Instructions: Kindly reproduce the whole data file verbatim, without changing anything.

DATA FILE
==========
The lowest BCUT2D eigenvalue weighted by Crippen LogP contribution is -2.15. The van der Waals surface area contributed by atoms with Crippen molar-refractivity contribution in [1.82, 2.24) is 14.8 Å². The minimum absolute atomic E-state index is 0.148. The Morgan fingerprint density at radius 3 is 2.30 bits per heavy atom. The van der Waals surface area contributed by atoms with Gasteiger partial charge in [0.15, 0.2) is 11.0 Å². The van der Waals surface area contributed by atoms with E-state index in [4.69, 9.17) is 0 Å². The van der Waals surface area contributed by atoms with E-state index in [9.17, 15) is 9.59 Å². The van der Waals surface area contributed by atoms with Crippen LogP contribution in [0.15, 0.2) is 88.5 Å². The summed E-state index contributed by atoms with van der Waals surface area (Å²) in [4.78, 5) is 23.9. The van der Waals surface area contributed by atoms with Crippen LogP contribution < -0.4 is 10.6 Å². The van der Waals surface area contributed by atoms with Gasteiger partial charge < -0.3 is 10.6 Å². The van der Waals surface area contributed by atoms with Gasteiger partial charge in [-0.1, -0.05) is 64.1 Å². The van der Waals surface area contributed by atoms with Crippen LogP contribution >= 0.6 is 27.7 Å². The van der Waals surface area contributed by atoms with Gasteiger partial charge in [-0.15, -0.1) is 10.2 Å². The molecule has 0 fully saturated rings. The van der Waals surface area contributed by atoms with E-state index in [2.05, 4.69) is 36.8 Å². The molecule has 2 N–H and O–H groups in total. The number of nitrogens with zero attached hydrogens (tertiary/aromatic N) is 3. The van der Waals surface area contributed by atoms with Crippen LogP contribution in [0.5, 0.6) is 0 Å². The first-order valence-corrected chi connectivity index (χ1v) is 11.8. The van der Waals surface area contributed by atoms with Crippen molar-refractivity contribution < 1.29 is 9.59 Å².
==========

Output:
The lowest BCUT2D eigenvalue weighted by Crippen LogP contribution is -2.15. The van der Waals surface area contributed by atoms with Crippen molar-refractivity contribution in [1.82, 2.24) is 14.8 Å². The minimum absolute atomic E-state index is 0.148. The Morgan fingerprint density at radius 3 is 2.30 bits per heavy atom. The van der Waals surface area contributed by atoms with Gasteiger partial charge in [0.15, 0.2) is 11.0 Å². The van der Waals surface area contributed by atoms with E-state index in [4.69, 9.17) is 0 Å². The van der Waals surface area contributed by atoms with E-state index in [9.17, 15) is 9.59 Å². The van der Waals surface area contributed by atoms with Crippen LogP contribution in [0.15, 0.2) is 88.5 Å². The summed E-state index contributed by atoms with van der Waals surface area (Å²) in [4.78, 5) is 23.9. The van der Waals surface area contributed by atoms with Crippen LogP contribution < -0.4 is 10.6 Å². The van der Waals surface area contributed by atoms with Gasteiger partial charge < -0.3 is 10.6 Å². The van der Waals surface area contributed by atoms with Gasteiger partial charge in [-0.1, -0.05) is 64.1 Å². The van der Waals surface area contributed by atoms with Crippen LogP contribution >= 0.6 is 27.7 Å². The van der Waals surface area contributed by atoms with Gasteiger partial charge in [-0.15, -0.1) is 10.2 Å². The molecule has 0 fully saturated rings. The van der Waals surface area contributed by atoms with E-state index in [2.05, 4.69) is 36.8 Å². The molecule has 2 N–H and O–H groups in total. The number of nitrogens with zero attached hydrogens (tertiary/aromatic N) is 3. The van der Waals surface area contributed by atoms with Crippen LogP contribution in [0.5, 0.6) is 0 Å². The first-order valence-corrected chi connectivity index (χ1v) is 11.8. The van der Waals surface area contributed by atoms with Crippen molar-refractivity contribution < 1.29 is 9.59 Å².